What’s happening in the labour market?

Labour market overview, UK: July 2020 – ONS

For March to May 2020:

  • the estimated UK unemployment rate for all people was 3.9%; 0.1 percentage points higher than a year earlier but largely unchanged on the quarter
  • the estimated UK unemployment rate for men was 4.0%; this is 0.1 percentage points higher than a year earlier but 0.2 percentage points down on the quarter
  • the estimated UK unemployment rate for women was 3.8%; this is 0.2 percentage points higher than a year earlier and 0.1 percentage points higher on the quarter

A larger than usual proportion of those leaving employment are not currently looking for a new job and therefore becoming economically inactive, rather than unemployed. In addition, an increased number of respondents who were previously unemployed have moved to economic inactivity in March to May 2020, suggesting that some who were previously unemployed are no longer looking for work.

For March to May 2020:

  • the estimated economic inactivity rate for all people was 20.4%; this is down by 0.4 percentage points on the year but up 0.2 percentage points on the quarter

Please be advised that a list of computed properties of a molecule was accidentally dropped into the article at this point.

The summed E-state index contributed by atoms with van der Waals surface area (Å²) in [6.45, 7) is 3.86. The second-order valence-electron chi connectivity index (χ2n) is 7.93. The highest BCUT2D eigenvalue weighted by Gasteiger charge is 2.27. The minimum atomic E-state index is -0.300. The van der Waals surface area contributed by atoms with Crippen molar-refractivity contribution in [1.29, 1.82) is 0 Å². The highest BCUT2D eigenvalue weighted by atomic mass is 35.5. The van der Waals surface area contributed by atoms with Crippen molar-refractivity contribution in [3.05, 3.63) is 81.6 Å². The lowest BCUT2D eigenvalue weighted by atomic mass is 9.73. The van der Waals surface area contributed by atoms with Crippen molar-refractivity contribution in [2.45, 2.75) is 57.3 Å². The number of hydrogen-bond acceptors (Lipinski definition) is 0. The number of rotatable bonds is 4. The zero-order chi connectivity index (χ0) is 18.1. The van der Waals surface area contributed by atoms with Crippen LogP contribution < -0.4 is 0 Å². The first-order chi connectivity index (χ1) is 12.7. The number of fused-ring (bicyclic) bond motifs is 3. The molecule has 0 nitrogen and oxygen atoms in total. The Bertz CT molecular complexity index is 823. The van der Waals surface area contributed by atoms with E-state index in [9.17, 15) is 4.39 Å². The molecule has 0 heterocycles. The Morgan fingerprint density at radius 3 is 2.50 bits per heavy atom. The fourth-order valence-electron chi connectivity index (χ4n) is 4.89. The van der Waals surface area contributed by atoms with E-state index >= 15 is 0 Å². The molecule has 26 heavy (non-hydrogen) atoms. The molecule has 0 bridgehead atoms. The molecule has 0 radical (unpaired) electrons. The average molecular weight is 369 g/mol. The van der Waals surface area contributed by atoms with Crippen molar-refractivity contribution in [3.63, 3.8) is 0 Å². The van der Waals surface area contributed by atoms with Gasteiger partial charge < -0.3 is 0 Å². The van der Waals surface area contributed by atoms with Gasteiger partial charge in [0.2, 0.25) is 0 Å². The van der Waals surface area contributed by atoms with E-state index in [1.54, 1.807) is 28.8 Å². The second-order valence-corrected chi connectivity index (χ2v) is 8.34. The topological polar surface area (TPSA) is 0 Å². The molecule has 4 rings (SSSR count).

• the estimated economic inactivity rate for men was 16.5%; this is up by 0.1 percentage points on the year and up a joint record high of 0.5 percentage points on the quarter
  • the estimated economic inactivity rate for women was 24.3%; this is down by 0.9 percentage points on the year and down by 0.1 percentage points on the quarter

Those who are economically inactive and who want a job increased by a record 257,000 on the year and a record 253,000 on the quarter, while those who do not want a job decreased by a record 414,000 on the year and 161,000 on the quarter. This suggests that people who want employment are not currently looking for work, and further explains why we are not seeing a large rise in unemployment.

For March to May 2020:

  • the estimated employment rate for all people was 76.4%; this is 0.3 percentage points up on the year but 0.2 percentage points down on the quarter
  • the estimated employment rate for men was 80.1%; this is 0.1 percentage points down on the year and 0.4 percentage points down on the quarter
  • the estimated employment rate for women was 72.7%; this is 0.7 percentage points up on the year but largely unchanged on the quarter

Despite the estimated fall in employment of 126,000 on the quarter, the estimated number of redundancies has not increased significantly over the period. Instead, experimental estimates based on returns for individual weeks suggest the number of respondents starting a new job declined greatly through the March to May period compared with the same period in previous years.

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